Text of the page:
The par value of the company stock was a dollar per share. The trial court used the par value of the company’s stock to value the company. The Florida Court of Appeal reversed the trial court. The Florida Court of Appeal held that in making a division of property and assets determination involving companies, the value of a business is determined by assessing its fair market value. The fair market value of a business is the amount that a willing buyer would pay a willing seller would accept if both parties had knowledge of the value of the business and neither party was under duress. The value of a business is the value of the company’s assets plus the value of its goodwill. Enterprise goodwill is the value of a business that exceeds its assets. It constitutes the tendency of patrons to return to a business irrespective of the presence of its owner. Professional goodwill of a doctor, lawyer or business owner is distinct from enterprise goodwill. It is based on the skill and continued participation of the owner in a business. Although, enterprise goodwill is considered to be a marital asset in divorce proceedings, a doctor, lawyer or business owner’s personal or professional goodwill is not considered to be a marital asset.

To speak with a divorce attorney in Boca Raton, Florida about business related issues , contact Matthew Lane & Associates, P.A. at (561) 363-3400.

A Division of Property and Assets case was recently decided by the Florida court of Appeal. In a case captioned Ramos v. Ramos, the Court ruled that, under Florida law, the appreciation in the value of a nonmarital asset that results from the expenditure of marital funds or from marital labor is a marital asset. For example, if a $500,000 home is owned by one of the parties prior to the marriage and the value of that home is increased to $1,000,000 as a result of marital efforts, the increase in the value of the home is considered to be a marital asset subject to division by the Court.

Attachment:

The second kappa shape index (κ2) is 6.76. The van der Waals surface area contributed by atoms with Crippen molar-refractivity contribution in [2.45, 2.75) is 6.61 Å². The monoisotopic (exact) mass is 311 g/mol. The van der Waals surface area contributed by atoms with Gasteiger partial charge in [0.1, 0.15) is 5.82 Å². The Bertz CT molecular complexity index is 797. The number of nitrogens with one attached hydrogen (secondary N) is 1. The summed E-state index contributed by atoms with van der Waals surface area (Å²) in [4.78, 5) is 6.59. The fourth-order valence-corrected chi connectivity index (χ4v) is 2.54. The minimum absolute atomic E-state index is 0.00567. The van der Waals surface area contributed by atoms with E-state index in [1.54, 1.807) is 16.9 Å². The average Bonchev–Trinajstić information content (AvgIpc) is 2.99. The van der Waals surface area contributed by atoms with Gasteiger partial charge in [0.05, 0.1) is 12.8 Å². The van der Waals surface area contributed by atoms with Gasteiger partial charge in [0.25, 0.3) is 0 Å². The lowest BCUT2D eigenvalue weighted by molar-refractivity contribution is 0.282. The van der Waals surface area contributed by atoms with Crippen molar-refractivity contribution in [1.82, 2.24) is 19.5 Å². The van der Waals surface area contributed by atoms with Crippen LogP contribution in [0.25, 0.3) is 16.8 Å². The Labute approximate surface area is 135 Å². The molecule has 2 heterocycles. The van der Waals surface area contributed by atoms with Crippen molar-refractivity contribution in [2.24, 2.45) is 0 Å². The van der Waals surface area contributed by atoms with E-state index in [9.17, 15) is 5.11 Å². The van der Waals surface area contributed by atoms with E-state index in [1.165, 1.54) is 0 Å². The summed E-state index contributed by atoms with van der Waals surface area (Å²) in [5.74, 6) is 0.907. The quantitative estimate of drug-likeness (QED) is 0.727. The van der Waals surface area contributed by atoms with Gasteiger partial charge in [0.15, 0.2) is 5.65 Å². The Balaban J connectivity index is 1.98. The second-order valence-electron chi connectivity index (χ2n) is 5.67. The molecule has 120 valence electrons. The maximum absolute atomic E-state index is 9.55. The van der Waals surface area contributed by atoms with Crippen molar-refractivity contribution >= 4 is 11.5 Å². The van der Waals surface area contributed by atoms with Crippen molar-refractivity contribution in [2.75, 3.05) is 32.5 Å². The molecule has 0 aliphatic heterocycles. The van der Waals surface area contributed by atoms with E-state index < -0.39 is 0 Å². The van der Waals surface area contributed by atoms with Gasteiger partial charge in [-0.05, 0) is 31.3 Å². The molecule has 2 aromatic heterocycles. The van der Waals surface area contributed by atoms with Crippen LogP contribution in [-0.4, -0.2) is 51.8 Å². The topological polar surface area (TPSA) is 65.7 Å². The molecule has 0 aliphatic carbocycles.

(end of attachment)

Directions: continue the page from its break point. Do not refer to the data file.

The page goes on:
In the Ramos case, the parties married in 2000, and the Husband filed for divorce in 2014. The Husband maintained that his vending machine business was a nonmarital asset because the business was started ten years prior to the date of the marriage. The Husband contended that because the business was a nonmarital asset, it was not subject to equitable distribution by the Court. The Wife contended that the business was a marital asset. The evidence at trial showed that the Husband’s business lost value during the course of the marriage. The trial court agreed with the Wife and found that the business was a marital asset. The Husband appealed the trial court’s ruling. The Florida Court of Appeal agreed with the Husband and reversed the trial court.

Regarding the Division of Property and Assets, the Florida Court of Appeal ruled that the business was a nonmarital asset. Since it was a nonmarital asset, only the enhanced value of the business during the marriage was subject to equitable distribution by the Court. The enhanced value of a premarital asset that results from efforts by either party during the course of the marriage is marital property. Since the Husband proved that the business was formed ten years prior to the date of the marriage, the burden of proof shifted to the Wife to prove that the business became partially marital through the efforts of the Husband during the course of the marriage. Since the value of the business actually went down during the course of the marriage, the Wife was unable to meet this burden of proof. Accordingly, the business was found to be a nonmarital asset that was not subject to equitable distribution.